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STEVE LOPEZ

Attention Cirque du L.A. ringmasters: Do your jobs

For years, leaders have complained about fiscal mismanagement. For years, the complaints were ignored.

April 11, 2010|Steve Lopez

Late in 2007, my wife and I were looking to lease a full-size station wagon so she could lug our daughter's bike and other stuff around. But gas prices were high, the economy was in trouble and job security was shaky. So, like a lot of people who were scaling back at the time, we opted for a pint-size wagon because of the better mileage and lower monthly payment.

If only the politicians running Los Angeles lived in the same world the rest of us inhabit.

Had I consulted Mayor Antonio Villaraigosa or the financial wizards on the City Council before choosing a car, we'd have leased a couple of Lincoln Town Cars, hired drivers for both, and promised them raises and terrific benefits.

Have you been paying attention, folks?

They could sell tickets to the spectacle at City Hall -- it might help fill the budget gap -- and I've got the perfect name for the show.

Cirque du L.A.

"There's no way you can avoid blaming those that are in charge," admitted City Councilman Bernard C. Parks, a fiscal conservative who has been a little more responsible than others, but agrees that both the council and mayor deserve some good licks.

OK, here goes.

Sure, every level of government in the country has been hit hard. But L.A.'s financial fiasco didn't creep up on us. City leaders have been warned for several years about the recklessness of running up deficits of $200 million to $250 million year after year. But the dunderheads kept hiring, adding a few thousand more employees and promising them the kind of benefits and pensions that no longer exist outside the bubble of government work.

Then, in 2007, even as private-sector workers were losing their jobs, city leaders gave a coalition of public employee unions a nice raise. And it gets worse.

Just four months ago -- at a time when toddlers, chimps and even some invertebrates were worrying about the dire economic outlook -- the mayor and council UNANIMOUSLY approved a five-year package of bonuses and raises for Department of Water and Power employees, represented by an all-powerful union, even though their salaries were already 20% to 30% higher than workers in other city departments.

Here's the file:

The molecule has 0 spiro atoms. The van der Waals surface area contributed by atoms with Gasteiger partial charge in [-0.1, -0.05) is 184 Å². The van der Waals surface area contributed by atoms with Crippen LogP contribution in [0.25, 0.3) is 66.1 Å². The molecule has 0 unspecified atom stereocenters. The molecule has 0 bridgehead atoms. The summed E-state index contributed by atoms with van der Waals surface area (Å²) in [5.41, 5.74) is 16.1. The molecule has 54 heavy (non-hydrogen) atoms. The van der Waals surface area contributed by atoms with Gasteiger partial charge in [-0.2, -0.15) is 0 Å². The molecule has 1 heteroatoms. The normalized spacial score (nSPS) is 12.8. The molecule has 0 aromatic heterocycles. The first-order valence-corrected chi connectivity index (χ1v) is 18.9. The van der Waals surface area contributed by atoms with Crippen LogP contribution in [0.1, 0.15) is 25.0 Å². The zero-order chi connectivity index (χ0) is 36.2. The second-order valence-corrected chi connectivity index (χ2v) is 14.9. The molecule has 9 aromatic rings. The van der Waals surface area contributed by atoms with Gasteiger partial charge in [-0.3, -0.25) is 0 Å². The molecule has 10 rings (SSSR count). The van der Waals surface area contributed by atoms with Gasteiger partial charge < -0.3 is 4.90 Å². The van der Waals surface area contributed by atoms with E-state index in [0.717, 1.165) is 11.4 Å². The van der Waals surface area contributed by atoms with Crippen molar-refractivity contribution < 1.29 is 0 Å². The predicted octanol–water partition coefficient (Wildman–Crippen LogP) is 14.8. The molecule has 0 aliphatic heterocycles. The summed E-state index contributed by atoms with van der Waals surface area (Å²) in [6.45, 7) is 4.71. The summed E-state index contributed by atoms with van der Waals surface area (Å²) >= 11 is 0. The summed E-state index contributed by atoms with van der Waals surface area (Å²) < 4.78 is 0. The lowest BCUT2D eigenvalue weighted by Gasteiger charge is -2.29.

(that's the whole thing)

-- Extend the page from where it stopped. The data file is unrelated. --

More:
Yep, that's the same DWP that operates as if it were a sovereign nation and is now refusing to turn $73.5 million over to the general fund, even though the utility hasn't exactly been transparent, and even though that $73.5 million is not its money.

It's ours.

And our problems go way beyond the DWP.

One day we're told by the mayor that we're on the verge of bankruptcy and he's going to shut down some city departments two days a week. The next day he says hey, never mind, he just found $26 million he wasn't expecting to see.

One week we're told the workforce will be cut by 1,000, a few weeks later it's up to 4,000.

Meanwhile, the city's chief administrative officer has ended up in rehab, a former DWP board member is suing the DWP for the withheld $73.5 million, the mayor and City Council are feuding over terms of a DWP rate increase, a Wall Street firm has lowered the city's bond rating because of the childish politics, and a former mayoral candidate who was defeated by Villaraigosa is threatening to sign a mayoral recall petition.

There are chief administrative officer "reports going back to Oct. 17, 2005, three months after Villaraigosa takes office and has been on City Council a couple of years . . . that we're going to have a shortfall of $240 million," said attorney Walter Moore, one of the candidates Villaraigosa beat with a humbling 55% of the vote in the last election.

For better and sometimes worse, Villaraigosa is a more attentive mayor than he was when distracted by various political and personal pursuits. Winning support for a ballot measure to raise transportation funding was remarkable, said Bob Stern of the Center for Governmental Studies, and devising a plan to get federal funding for transit projects over 10 years instead of 30 was brilliant.

But Stern suspects some "lame duck-itis is already starting," with the City Council standing up to the second-term mayor over budget matters and control of the DWP.

If you ask me, the mayor's pattern is to under-react to problems for too long, and then clumsily try to push through fixes before he's worked out the details.

Instead of learning from the humiliating defeat of his botched solar energy proposal in 2009, he called last month for a DWP rate increase of up to 28% per household without establishing the financial need or explaining exactly when and how the hike would help the agency convert to cleaner energy.

Sure, we'd like to be green. But what does that mean?

Meanwhile, Villaraigosa hires the former head of a private equity firm to create jobs and make City Hall more business-friendly, then goes and ticks off the entire business community with the proposed DWP rate increase.

Laura Chick, the state inspector general and former L.A. city controller who warned of financial disaster in 2007, said the mayor and council have artificially slapped budgets together annually with no regard for the structural deficit or long-term consequences.

"Wow. Just, wow. I keep looking, I keep reading and shaking my head in wonderment, amazement and dismay," Chick said.

Her advice to the Cirque du L.A. ringmasters?

"Do your jobs," Chick said. "Balance the budget. Figure out how to live within your means. Figure out the top priority services you must continue to do and find better ways to do it.

"Do your jobs."

steve.lopez@latimes.com

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